Wednesday, May 28, 2008

THE BRONZE SOLDIER

After the Second World War the Russians who had occupied Estonia decided to express their gratitude to the Red Army for driving the Germans out of Estonia by designing and erecting a memorial commemorating the defeat of the Nazis. They commissioned a famous local artist to cast a bronze statue of a young Russian soldier. It is a beautiful statue, and it became a memorial for the thousands of young men who perished in the war and whose bodies were never recovered. The authorities at the time decided to place the statue next to Karli Kirik, or Carl’s Church, in the very center of Tallinn. The location is a short walk from Toompea, the seat of government and Tall Herman, an ancient tower that symbolizes free Estonia. This was the “bronze soldier” that has been so much in the news.

The trouble with this memorial is that it commemorates something that did not occur. In the summer of 1944 the tide of the war was turning and it became quite clear that Germany was losing. The Russians were gaining on the eastern front and the Americans and their allies were moving into France from the D-Day landing. The German generals recognized the perilous situation in Estonia, and decided to avoid entrapment by withdrawing German troops back toward Germany, through the other Baltic countries, and into Poland. During the withdrawal from Estonia the Germans left behind the Estonian units that had been conscripted into the German army – Estonian boys in German uniforms. These boys were joined by an irregular Estonian army formed after the Germans left -- men and boys who remembered the Red Terror of 1941 and who under no circumstances wanted Russians back on Estonian soil. It was these forces that opposed the Red Army as it thundered across the border into Estonia. The fighting in Estonia in 1944 was between Estonians and Russians, not Germans and Russians, and the Russians were in no way “liberating” Estonia from the Germans. They were engaged in a blatant invasion of a sovereign nation. The Russian boys who died in that fight were not liberators, but invaders.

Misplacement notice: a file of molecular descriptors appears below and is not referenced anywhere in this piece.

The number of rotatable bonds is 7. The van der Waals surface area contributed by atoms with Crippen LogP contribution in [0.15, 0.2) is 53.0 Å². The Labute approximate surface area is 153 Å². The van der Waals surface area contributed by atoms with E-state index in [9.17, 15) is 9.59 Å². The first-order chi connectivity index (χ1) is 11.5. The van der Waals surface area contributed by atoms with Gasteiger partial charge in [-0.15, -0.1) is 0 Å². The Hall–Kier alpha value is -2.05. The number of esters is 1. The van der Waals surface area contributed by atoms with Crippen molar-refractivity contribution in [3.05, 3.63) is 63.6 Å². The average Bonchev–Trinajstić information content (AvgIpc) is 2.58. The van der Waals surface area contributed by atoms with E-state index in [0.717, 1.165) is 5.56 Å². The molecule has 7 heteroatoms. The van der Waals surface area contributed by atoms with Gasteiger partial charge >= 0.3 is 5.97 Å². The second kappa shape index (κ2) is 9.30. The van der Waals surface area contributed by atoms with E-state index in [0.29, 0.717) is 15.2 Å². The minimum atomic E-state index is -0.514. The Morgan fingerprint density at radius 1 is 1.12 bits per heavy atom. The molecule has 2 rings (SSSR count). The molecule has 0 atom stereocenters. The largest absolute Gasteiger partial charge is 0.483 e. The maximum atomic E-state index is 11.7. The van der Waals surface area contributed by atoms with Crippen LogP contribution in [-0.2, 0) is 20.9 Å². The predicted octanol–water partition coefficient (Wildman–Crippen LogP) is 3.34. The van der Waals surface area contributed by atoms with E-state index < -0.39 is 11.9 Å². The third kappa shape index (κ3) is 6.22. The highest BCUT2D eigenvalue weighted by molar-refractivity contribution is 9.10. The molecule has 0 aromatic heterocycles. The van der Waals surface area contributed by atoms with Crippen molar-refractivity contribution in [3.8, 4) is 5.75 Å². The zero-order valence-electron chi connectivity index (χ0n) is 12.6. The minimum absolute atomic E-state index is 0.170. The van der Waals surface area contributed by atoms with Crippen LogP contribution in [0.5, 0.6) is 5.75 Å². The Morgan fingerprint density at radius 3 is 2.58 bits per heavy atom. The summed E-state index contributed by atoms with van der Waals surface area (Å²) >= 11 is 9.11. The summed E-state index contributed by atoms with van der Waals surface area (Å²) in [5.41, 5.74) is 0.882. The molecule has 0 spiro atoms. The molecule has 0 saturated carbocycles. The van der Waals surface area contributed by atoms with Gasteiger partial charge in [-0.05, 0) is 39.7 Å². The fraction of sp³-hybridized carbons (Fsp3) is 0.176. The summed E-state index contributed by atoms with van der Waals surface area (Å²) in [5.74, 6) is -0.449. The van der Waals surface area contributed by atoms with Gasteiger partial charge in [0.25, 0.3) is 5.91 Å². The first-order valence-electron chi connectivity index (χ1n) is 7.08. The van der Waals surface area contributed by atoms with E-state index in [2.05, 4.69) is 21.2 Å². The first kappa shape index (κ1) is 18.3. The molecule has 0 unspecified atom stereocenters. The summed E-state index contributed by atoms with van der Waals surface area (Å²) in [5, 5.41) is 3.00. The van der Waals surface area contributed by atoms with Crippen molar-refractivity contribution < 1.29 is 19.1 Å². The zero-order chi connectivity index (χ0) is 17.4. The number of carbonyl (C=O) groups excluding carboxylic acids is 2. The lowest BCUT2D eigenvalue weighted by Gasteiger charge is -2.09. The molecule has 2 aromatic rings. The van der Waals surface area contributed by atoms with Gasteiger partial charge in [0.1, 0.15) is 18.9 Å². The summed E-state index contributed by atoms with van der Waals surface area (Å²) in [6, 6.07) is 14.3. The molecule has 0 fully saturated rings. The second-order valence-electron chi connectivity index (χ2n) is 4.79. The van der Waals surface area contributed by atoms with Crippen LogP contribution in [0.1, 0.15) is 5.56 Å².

But all this was not understood by the Russians who occupied Estonia in the fall of 1944. They honestly believed that they were the liberators and that they had saved Estonia from the fascists. The Molotov-Ribbentrop treaty was kept secret in the USSR and the people believed that Estonia had invited the Russians into their country in order to set up a soviet republic. The Russian boys who died fighting in Estonia, they believed, were therefore liberators.

After Estonia regained its independence in 1991 there was a strong movement to relocate the statue. To Estonians it represented all the horror and deprivation of 50 years of Soviet rule, and it glorified the very people who had helped to cause this agony. If you want to get a sense of how they felt, imagine if the Germans, after defeating the French in the first years of WW II, had erected a large monument in Paris glorifying Germans soldiers, and had set it next to the Notre Dame cathedral. Once Paris was liberated, how long would it have taken the French to destroy this monument?

The bronze Russian soldier did not share the fate of the statues of Lenin and Stalin right after Estonian re-independence because the Estonians knew what it meant to the Russians. It was their memorial to loved ones lost in war, and in the early days of independence it was not worth the dissention that its relocation would have caused. And so it stood, right next to Karli Kirik, and, ironically enough, right across the square from the newly construction “Museum of the Occupation.”